Braison Cyrus is a talented young singer-songwriter about to release his first folk-country album, and he also just happens to be country music royalty. The 27-year-old, who is a new father, is the second child of Billy Ray and Trish, born in 1994, after his sister Miley. Interestingly, Braison's musical direction has drifted closer to his father's country roots more than his other siblings, which include younger sister Noah and older brother Trace (Braison also has another older sister, Brandi, who is an actress and TV host). Recently, Braison sat down for an interview with PopCulture.com and opened up about his experience, including how he feels about getting his debut album, Javelina, out into the world.
"This year has been the longest and shortest of my life, both at the same time, so it feels like an eternity, but also like a few weeks to me," Braison shared. "I guess we really wanted to get everything right before putting it out." He explained that he really took his time on Javelina because "with a full-length record, you only get one shot, so I think we wanted to make sure everything was good." Initially, Braison had hoped to release the albums sooner, but, as with everything else in the world, the Covid-19 pandemic "pushed things back, and ate into our time a little bit." Recording sessions for Javelina began last September, but for Braison "a year later has been a blink of an eye, but also 10 years."
One of Braison's recent singles is "Black Water," a profoundly Southern folk-rock tune that features country music iconic Steve Earle. Just one listen to the track, which Braison wrote himself, and there is no denying that it would have fit seamlessly on a Levon Helm album. The song was initially inspired by stories coming out of Nashville during a record-breaking heatwave of 2017. "Me and my drummer were reading stories about people getting out of their cars on the freeway in Nashville, on the 65 and beating the crap out of each other," Braison recalled. "So we started from there, and then this murder-y backwoods kind of story started taking shape, and then I just took it from there and ran with it.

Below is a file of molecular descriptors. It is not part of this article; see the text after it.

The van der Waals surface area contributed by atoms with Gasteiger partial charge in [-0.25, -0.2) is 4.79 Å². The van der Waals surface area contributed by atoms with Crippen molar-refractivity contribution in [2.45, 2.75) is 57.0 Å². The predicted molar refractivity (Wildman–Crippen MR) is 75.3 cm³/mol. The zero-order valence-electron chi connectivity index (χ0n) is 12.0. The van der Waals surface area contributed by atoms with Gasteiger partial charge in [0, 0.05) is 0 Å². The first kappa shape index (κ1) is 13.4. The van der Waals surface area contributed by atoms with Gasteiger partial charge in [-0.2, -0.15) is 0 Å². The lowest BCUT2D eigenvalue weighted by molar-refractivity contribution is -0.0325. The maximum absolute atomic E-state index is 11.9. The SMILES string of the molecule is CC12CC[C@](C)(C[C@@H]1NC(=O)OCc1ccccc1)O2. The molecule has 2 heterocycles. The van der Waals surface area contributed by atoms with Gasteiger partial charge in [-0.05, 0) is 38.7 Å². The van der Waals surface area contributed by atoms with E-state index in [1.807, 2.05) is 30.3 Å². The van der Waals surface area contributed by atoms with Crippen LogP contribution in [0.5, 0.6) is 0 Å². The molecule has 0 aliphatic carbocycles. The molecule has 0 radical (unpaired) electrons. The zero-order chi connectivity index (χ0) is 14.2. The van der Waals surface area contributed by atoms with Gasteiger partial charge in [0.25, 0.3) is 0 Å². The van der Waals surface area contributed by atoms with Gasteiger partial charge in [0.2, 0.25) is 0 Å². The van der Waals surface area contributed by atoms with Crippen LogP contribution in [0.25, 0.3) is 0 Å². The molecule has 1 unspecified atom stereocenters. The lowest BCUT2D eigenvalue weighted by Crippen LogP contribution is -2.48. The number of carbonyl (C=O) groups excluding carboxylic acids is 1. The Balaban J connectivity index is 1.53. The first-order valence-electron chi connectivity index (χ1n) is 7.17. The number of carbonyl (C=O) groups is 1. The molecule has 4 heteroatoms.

Regarding the comparisons to The Band's Helm, Braison said, "Levon was proud, and he loved putting Southern imagery into his music." The singer added, "I feel like sometimes the South gets left out of a lot of these spookier stories, unless it has a Deliverance vibe, which I particularly don't enjoy." That "Deliverance vibe" is something Braison seems determined to fight against, saying that "the south should get away from" it without sacrificing its connection to songs that still capture "the horror, and scary, spooky kind of world."
Braison's style makes him stand out from the rest of his siblings, and his father even, as his brand of music leans more traditional folk than the other Cyrus. It is interesting, however, to learn that the member of his family who had the biggest "impact" on him was his brother Trace, who "used to drive me to school as a kid, whenever he got his license. "He would play me like Coheed and Cambria, and Tegan and Sarah, and kind of all the early emo [and] metal stuff he was listening to. And I loved it."
Trace is well-known as the singer of pop-rock band Metro Station, and that connection to the early 2000s music scene led to Braison bonding with his brother, "especially" over Coheed and Cambria. "He and I, we would listen to that [band] every single day on the way to school just because I loved it." Braison added that he thought Trace "was the coolest dude ever" because no one will ever "be able to pull off the kind of Sid Vicious, Pete Wentz badass that he portrayed back in the day."
Braison's debut album, Javelina, will be released on Oct. 22, via Sunday Supper Records. Fans can check out all his streaming links on his website here. Finally, those interested in catching Braison live will have two upcoming chances: Decatur, Georgia on oct. 26 and Nashville, Tennessee on Oct. 31.